About the only thing I got out of it was frequent flyer miles, since I figured if I was gonna charge $1200 a month, I might as well get an airline card. I used the last of them last summer to fly to DC for a NACA event to try and get my mortgage modified. GMAC turned me down, of course. I kinda wish I'd used them to go somewhere nice....

Cujo359's picture
Submitted by Cujo359 on

For people in their 50s or 60s, who are getting "full" coverage, that's not an unusual sum. This is one of the reasons that I keep criticizing Obamacare - it does absolutely nothing about the price disparity between young and old clients.

Submitted by jawbone on

Especially in the higher cost markets (I'm in NJ). That's for just one person, btw.

When my lower decutible went up to $1800 a month, I bailed downward.

The I downgraded to another higher deductible, higher co-pay. I looked into their lowest cost coverage, but when I figured out how much my deductibles and co-pays would be with the next lowest, given I need regular testing and check-ups for my thyroid cancer and an annual radioactive iodine whole body scan, I realized I would have been paying more than with the level of coverage I ended up with. I called a couple nore times to double check on outlays, and each time got the same answer from the tel reps.

However, paying for individual insurance virtually cleaned out my savings and I did go naked for a few months before Medicare.

Which was scary because everytime I actually thought seriously about dropping to much lower catastrphic type coverage something serious came up.

The first was my cancer diagnosis.

The second was spilling the boiing water on myself and ending up in a Burn Unit for a month.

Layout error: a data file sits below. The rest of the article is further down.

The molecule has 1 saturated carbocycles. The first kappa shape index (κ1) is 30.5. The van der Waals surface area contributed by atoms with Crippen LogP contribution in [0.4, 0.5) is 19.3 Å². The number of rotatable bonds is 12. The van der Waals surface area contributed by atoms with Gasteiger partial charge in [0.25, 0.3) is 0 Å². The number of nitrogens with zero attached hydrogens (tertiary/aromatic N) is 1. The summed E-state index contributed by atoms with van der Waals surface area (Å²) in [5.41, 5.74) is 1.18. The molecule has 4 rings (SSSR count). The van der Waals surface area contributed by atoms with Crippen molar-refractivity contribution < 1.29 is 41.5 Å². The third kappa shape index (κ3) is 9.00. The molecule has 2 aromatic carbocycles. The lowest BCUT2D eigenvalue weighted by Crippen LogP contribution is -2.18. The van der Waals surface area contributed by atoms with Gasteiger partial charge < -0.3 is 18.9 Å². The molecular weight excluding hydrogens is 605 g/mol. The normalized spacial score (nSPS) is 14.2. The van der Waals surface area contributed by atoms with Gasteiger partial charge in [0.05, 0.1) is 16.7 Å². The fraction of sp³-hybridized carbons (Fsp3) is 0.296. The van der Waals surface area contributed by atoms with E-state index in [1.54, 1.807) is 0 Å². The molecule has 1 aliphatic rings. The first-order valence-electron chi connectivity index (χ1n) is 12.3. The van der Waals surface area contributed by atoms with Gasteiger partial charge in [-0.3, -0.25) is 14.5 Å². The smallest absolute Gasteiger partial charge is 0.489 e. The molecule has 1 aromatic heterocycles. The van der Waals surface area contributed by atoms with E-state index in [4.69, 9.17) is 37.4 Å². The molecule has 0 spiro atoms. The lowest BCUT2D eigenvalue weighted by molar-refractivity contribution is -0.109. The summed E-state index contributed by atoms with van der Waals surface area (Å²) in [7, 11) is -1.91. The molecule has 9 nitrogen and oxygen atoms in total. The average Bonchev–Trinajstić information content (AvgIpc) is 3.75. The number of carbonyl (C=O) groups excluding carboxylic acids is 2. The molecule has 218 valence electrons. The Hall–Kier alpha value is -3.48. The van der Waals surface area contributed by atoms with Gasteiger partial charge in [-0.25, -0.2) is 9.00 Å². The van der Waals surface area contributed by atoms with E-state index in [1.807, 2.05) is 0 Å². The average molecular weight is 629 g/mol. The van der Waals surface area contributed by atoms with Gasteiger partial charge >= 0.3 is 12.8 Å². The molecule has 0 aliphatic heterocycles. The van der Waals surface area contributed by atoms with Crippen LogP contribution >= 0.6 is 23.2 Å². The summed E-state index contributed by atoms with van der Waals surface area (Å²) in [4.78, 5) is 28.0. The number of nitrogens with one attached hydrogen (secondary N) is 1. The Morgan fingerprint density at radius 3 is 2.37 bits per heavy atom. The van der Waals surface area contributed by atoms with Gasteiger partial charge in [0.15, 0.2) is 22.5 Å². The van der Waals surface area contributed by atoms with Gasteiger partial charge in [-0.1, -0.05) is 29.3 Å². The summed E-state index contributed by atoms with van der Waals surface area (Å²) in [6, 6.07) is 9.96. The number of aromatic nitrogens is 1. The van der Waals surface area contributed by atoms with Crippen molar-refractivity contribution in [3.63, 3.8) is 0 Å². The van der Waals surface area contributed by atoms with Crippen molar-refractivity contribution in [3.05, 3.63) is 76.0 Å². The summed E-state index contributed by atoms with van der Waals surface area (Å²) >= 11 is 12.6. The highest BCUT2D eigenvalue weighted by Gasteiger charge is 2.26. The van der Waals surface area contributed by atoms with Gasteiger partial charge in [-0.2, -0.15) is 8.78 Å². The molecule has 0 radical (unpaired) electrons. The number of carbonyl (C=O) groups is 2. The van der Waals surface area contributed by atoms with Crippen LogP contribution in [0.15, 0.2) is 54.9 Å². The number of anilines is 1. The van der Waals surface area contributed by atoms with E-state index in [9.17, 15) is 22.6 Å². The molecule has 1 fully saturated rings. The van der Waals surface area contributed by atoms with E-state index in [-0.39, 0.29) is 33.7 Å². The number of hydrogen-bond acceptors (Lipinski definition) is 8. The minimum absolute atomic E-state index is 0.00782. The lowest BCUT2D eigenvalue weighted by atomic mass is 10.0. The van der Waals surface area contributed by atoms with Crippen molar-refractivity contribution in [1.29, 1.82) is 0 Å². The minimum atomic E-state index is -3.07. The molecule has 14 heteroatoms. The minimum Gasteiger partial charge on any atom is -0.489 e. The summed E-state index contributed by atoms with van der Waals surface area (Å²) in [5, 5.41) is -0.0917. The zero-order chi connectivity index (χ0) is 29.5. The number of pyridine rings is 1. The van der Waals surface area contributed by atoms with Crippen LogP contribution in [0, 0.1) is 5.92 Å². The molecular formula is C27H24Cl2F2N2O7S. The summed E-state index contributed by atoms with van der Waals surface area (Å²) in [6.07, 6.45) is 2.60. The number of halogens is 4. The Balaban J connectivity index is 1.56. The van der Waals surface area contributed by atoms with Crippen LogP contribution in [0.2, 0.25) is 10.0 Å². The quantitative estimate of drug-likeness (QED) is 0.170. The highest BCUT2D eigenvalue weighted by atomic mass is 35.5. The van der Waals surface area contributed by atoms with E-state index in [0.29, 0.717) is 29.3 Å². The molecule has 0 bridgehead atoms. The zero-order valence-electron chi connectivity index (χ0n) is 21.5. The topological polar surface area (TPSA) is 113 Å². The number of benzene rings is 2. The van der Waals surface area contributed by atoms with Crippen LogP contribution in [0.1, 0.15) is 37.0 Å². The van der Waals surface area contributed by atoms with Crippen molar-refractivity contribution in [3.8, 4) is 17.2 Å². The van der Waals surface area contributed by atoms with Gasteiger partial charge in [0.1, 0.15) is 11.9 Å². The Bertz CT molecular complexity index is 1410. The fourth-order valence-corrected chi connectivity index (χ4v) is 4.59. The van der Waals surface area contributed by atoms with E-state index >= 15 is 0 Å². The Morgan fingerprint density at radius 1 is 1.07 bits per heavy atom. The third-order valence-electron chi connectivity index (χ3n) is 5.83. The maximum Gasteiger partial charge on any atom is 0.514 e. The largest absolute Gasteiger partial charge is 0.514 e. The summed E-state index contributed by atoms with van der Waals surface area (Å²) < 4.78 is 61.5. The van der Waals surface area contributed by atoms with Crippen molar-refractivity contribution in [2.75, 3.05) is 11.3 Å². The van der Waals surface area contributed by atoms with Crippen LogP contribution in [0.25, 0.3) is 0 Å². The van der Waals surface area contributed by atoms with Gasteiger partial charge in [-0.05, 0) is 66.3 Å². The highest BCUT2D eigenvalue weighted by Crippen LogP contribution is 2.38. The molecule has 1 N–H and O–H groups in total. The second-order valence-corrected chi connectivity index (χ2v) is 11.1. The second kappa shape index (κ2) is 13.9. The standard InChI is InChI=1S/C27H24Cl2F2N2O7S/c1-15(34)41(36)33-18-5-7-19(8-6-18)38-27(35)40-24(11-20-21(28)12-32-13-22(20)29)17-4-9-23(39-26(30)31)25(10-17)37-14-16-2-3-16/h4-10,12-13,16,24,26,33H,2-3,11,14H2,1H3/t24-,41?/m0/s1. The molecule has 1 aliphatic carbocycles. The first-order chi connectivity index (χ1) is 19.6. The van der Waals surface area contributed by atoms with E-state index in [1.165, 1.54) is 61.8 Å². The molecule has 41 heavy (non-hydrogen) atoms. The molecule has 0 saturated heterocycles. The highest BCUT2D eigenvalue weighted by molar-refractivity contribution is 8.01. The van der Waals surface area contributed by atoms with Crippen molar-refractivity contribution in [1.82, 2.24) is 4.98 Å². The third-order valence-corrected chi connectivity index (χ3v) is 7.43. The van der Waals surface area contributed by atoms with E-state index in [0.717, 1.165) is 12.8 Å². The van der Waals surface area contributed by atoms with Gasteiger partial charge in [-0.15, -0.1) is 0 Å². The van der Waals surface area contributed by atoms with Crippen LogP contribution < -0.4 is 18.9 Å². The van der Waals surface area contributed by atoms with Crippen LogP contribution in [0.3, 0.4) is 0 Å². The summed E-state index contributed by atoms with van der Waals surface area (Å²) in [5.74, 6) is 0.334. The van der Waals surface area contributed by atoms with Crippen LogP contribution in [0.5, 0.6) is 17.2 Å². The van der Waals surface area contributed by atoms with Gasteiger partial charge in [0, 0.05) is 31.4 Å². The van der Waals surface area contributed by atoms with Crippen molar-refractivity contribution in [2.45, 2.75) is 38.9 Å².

And now I luck out to have Obama as the ostensible Dem prez who wants to make Medicare more expensive just as I'm beginning Medicare....

bungalowkitchens's picture
Submitted by bungalowkitchens on

After I switched to the crappy Kaiser plan my employer offers, I applied for financial assistance from Kaiser. At first I was approved (because I'd been spending so damn much money with Blue Cross), but it's only good for six months. When I re-applied after six months, I was denied. According to Kaiser, I would have to have spent more than 10% of my gross income (about $4800- my income is only that high because I am now renting out FOUR rooms in my house. Of course the mortgage costs $32,000 a year- but expenses don't count, apparently) on medical expenses (not counting premiums). Of course, in the previous six months I hadn't spent ANYTHING, seeing as how I was getting Kaiser's financial assistance, which essentially made everything free except the premiums. This allowed me a few months of taking a really expensive drug for my psoriasis ($900 a month) because I didn't have to pay for it.

So it isn't even Catch-22- more like Catch-44. Once you get financial assistance, after six months you won't qualify for financial assistance because you didn't spend any money. And if I had $2000 for the deductible, which is considerably less than $4800, I wouldn't need the financial assistance.

I'm 59- you can imagine how thrilled I am at the prospect of the Medicare eligibility age going up.